University of Michigan Study Finds Racial Disparity in Adherence to HIV Drug Therapy

A new study by researchers at the University of Michigan has found that African Americans are far less likely to adhere to drug therapy for HIV than other Americans.

The study of patients receiving antiretroviral drug therapy found that only 30 percent of African American patients maintained the optimal adherence to their prescribed schedule. For patients as a whole, the optimal adherence rate was 40 percent.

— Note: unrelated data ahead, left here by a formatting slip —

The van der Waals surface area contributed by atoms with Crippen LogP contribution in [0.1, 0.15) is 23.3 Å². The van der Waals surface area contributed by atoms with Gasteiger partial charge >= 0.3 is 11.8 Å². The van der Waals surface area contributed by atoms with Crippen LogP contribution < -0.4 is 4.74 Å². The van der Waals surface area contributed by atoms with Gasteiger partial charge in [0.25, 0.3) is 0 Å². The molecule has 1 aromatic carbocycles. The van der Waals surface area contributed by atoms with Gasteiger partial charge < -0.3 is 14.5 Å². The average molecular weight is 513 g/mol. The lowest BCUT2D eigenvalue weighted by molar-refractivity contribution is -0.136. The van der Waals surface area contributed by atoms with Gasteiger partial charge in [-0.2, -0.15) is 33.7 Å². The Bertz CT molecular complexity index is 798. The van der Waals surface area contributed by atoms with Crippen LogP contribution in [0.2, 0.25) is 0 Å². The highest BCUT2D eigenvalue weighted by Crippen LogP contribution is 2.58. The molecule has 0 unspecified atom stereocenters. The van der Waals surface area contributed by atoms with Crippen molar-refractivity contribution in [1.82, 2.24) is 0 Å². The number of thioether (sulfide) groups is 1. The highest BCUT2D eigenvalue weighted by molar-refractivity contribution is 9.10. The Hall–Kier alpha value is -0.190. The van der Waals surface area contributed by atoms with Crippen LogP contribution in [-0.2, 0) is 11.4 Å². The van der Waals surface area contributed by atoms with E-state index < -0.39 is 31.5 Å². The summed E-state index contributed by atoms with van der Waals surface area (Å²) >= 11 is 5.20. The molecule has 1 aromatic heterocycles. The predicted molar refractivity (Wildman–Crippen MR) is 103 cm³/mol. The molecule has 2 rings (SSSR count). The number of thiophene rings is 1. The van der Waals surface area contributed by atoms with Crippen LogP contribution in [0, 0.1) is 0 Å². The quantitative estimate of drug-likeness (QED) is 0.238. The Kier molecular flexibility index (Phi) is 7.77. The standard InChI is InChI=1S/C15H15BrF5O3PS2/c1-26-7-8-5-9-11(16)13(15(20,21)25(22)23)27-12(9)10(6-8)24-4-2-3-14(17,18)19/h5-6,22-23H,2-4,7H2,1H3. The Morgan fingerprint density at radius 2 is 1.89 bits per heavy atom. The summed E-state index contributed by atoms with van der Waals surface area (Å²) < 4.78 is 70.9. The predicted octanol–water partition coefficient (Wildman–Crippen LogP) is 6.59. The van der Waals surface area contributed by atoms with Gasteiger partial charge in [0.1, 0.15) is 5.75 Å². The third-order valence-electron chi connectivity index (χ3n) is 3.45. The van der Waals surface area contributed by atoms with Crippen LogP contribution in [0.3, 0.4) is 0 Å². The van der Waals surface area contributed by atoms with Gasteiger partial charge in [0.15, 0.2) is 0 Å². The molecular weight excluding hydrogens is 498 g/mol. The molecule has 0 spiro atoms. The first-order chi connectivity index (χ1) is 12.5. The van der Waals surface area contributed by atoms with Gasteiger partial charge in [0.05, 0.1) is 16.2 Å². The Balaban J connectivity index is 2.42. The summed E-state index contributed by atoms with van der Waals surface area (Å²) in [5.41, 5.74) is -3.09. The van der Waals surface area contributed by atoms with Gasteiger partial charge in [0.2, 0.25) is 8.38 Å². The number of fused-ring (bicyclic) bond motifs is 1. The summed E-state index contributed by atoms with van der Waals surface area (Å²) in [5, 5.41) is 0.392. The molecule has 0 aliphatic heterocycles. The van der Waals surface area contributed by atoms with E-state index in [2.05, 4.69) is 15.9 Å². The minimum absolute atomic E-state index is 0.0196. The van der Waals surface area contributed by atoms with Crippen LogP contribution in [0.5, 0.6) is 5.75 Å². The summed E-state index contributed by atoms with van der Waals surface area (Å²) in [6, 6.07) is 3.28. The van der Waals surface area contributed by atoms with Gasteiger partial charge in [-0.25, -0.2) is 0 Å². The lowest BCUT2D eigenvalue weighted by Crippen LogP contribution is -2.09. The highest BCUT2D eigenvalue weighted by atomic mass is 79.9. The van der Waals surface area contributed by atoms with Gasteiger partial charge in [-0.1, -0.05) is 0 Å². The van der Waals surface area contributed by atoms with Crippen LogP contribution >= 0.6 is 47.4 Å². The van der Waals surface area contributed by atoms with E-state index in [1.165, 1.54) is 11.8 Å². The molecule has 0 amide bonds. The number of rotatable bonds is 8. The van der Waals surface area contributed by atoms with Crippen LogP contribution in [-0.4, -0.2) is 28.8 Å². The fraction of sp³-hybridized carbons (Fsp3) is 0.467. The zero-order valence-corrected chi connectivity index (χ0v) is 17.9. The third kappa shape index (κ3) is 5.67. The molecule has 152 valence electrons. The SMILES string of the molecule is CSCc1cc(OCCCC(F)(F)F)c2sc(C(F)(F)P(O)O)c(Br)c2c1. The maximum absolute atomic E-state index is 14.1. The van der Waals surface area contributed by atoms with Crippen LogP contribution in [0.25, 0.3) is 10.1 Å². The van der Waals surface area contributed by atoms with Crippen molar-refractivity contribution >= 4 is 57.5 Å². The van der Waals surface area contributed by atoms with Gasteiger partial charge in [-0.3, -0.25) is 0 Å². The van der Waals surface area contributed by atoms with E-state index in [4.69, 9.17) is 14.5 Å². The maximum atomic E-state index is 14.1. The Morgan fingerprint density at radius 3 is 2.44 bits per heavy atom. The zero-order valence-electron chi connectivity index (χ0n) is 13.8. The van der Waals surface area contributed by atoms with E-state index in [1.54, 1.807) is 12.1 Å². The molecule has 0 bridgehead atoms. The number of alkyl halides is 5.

The study also found that half of all HIV patients in the study showed signs of depression. And Black patients were 10 percent more likely to have depressive symptoms than study participants as a whole.

The study appears on the website of the Journal of General Internal Medicine.

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